* The Outdoor Life Network show ''Series/{{Mantracker}}'' is essentially a nice version of this. A professional tracker and a local expert must hunt down two people on the show. Terry Grant (always referred to as Mantracker!) and his partner have no idea what their prey look like or where their finish line is. The Prey have about 36 hours to travel through 40KM of Canadian Wilderness (recently, a few episodes have been done in California), while evading Mantracker. They're on foot, Mantracker's on horseback, which is both blessing and curse based on terrain. No weapons are involved.
* ''Series/{{Bonanza}}'' - The final episode of the long-running western titled "The Hunter" featured "Little" Joe Cartwright, played by Michael Landon, being hunted by a war-deranged ex-Army officer. The villain, who fancies himself as a hunter, steals Joe's supplies, water, and wagon, then allows him to flee as his "prey", before later going after him to kill him. Joe is forced to rely on his wits and luck to defeat the villain.
* ''Series/ColdCase'' - The character of George Marks, played by John Billingsley, is shown hunting his victims in forests, much like the real-life serial killer Robert Hansen (see below). He even chose women who had previously been assaulted and fought back so they would give a good fight. [[spoiler:Ok it was probably because his mother didn't fight back when she was assualted and "offered" him in her stead.]]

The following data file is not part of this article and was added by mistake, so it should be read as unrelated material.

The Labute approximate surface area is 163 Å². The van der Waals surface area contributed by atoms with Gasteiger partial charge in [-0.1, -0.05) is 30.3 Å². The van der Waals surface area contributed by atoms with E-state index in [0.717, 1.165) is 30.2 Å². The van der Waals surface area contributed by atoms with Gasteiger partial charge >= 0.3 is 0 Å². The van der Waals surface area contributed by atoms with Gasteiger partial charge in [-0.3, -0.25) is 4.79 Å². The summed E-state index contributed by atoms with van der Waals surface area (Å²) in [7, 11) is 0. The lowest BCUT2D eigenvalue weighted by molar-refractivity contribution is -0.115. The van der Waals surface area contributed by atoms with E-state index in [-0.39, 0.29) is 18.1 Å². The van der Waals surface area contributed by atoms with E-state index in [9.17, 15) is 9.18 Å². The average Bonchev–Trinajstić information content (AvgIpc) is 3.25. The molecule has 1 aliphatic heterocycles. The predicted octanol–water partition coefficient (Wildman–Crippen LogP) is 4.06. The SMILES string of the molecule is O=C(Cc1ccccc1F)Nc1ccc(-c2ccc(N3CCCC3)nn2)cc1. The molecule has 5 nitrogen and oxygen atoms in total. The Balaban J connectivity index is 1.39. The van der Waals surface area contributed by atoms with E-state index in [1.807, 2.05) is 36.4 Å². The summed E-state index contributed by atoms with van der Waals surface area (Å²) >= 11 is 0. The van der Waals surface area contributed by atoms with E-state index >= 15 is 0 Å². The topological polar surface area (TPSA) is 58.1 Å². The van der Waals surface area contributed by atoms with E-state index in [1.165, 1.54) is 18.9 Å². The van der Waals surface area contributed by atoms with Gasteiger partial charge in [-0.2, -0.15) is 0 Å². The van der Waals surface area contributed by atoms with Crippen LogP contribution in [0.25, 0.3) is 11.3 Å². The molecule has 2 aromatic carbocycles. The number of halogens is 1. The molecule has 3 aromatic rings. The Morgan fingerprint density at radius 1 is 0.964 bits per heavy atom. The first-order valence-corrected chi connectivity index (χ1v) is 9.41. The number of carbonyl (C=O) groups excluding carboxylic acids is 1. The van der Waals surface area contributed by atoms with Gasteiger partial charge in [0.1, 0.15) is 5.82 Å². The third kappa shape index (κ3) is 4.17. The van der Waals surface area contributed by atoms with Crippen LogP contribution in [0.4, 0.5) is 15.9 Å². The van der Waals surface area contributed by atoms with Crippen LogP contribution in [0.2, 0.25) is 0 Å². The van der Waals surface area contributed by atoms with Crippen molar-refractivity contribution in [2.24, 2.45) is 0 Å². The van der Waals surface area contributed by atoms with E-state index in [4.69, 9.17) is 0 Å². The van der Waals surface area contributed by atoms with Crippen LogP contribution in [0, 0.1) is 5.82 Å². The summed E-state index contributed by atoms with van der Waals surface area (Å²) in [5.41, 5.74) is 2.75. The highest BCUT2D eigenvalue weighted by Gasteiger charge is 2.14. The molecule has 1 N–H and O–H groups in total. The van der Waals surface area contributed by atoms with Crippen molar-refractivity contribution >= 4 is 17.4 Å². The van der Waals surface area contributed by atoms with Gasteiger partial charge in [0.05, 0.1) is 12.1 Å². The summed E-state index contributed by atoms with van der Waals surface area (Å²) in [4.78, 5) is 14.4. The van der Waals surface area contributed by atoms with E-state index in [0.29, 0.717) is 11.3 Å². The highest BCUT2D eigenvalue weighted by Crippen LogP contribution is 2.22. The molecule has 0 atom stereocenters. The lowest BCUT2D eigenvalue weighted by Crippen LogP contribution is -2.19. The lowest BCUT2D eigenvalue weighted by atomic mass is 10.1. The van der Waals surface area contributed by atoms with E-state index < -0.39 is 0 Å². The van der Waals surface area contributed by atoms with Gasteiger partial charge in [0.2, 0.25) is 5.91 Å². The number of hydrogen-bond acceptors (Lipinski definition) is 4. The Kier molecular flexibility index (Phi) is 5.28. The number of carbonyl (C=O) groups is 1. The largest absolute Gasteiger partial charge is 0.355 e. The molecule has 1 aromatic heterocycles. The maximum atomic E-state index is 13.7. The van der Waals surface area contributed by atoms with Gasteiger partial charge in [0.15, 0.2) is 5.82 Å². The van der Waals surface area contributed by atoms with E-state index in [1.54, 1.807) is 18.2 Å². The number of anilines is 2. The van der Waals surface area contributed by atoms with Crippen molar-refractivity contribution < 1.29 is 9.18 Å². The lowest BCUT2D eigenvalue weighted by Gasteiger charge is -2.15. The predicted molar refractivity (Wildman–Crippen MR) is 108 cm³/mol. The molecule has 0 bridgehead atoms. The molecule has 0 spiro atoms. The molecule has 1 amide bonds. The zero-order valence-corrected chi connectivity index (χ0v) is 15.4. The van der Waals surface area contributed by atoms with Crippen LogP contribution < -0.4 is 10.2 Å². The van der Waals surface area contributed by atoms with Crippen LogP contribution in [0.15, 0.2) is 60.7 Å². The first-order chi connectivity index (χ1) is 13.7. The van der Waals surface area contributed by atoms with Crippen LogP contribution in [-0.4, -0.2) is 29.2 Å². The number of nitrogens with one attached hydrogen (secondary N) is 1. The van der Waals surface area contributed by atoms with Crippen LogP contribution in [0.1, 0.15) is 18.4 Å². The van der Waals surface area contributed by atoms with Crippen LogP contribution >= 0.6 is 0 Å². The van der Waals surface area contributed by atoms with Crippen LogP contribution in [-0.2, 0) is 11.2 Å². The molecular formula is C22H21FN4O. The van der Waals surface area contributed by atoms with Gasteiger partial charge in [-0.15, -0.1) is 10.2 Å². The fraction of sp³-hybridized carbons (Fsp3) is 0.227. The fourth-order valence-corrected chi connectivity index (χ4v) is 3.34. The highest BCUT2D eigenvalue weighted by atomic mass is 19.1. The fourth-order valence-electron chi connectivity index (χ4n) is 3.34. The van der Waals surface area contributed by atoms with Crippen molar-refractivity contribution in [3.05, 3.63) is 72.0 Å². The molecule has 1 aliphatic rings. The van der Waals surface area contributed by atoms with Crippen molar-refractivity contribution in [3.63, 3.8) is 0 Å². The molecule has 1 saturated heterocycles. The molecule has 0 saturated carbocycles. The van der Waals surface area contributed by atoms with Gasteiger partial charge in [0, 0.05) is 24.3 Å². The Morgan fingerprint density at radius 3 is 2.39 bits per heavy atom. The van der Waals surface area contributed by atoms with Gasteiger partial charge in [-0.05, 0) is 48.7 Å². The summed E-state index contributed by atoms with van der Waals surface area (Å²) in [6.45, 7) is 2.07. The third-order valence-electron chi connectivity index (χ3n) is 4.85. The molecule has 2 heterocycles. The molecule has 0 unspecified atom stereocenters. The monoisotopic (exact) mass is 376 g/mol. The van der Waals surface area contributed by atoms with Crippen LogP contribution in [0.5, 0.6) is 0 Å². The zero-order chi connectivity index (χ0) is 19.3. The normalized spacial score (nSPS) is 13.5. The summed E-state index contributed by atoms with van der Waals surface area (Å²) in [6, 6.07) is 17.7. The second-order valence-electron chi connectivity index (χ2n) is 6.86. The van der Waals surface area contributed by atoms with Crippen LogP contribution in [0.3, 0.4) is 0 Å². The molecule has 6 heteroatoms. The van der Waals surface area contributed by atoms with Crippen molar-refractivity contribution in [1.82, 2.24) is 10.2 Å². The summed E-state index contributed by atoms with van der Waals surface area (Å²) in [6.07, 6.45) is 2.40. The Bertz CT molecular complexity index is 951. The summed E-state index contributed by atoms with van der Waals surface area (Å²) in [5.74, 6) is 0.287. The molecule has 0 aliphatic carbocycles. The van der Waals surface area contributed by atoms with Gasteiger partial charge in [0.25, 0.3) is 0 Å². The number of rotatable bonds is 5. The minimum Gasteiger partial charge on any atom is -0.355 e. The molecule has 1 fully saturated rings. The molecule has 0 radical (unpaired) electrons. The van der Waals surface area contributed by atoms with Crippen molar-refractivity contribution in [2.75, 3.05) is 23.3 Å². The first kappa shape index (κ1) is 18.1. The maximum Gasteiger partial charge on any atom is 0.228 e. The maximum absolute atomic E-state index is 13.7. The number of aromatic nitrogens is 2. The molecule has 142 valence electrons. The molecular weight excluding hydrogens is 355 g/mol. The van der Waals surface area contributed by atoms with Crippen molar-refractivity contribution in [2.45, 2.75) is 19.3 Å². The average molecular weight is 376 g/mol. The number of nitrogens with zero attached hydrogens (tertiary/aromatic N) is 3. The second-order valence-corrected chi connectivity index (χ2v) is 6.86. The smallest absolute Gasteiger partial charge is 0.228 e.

* ''Series/HumanGiant'' - One sketch featured astronaut Cliff Tarpey who created his own reality TV show called "Lunatics" in which he and two other astronauts capture people, hunt them down, and kill them on the moon, for entertainment purposes.
* ''Series/{{Renegade}}'' - one episode featured convicts being hunted for fun/as target practice by novice/wannabe assassins.
* Served as the basis for a sketch on ''[[Series/ThankGodYoureHere Thank God You're Here]]'' where Angus Sampson found himself playing the EgomaniacHunter (and romance novelist) addressing his unwilling prey.
* An episode of ''Series/{{Airwolf}}'' features a corrupt small town sheriff who has set up a man hunting club using prisoners from the local jail, often vagrants arrested for no actual reason.
* The ''Series/{{Torchwood}}'' episode "[[Recap/TorchwoodS1E6Countrycide Countrycide]]".
* The ''Series/{{Smallville}}'' episode "Extinction". Van [=McNulty=] was more of a racist bastard than a hunter, but the imagery was still there.
* Premise of the [[Creator/{{Syfy}} Sci-Fi Channel]] GameShow ''[[Series/ChaseGameShow Cha$e]]''.
* Used once or twice on ''Series/ScareTactics''.
* Creator/StephenColbert often asks guests who hunt whether they do this.
* ''Series/TheAvengers'' episode "The Superlative Seven".
* An episode of the ''Series/LogansRun'' TV series had a bored husband and wife CrazySurvivalist types who enjoyed this sport. They've got quite the collection of ankh keys, indicating they'd killed about a half-dozen Runners before encountering Logan and Jess.
* A non-lethal variant occurs the ''Series/HaveGunWillTravel'' episode "The Great Mojavo Chase". Paladin accepts a bet that he can avoid a team of man-hunters on their own turf for a certain period of time.
* ''Series/{{Dexter}}'' hunts people as a matter of course, but his idea of a really good time is to go after a killer who is hard to get at, able to put up a fight, or expecting a visit from him. [[spoiler:e.g., a cop who killed her husband and daughter, a public figure with lots of bodyguards, a neo-Nazi currently in prison but still giving orders to his minions on the outside, his friend and co-killer the district attorney, etc.]]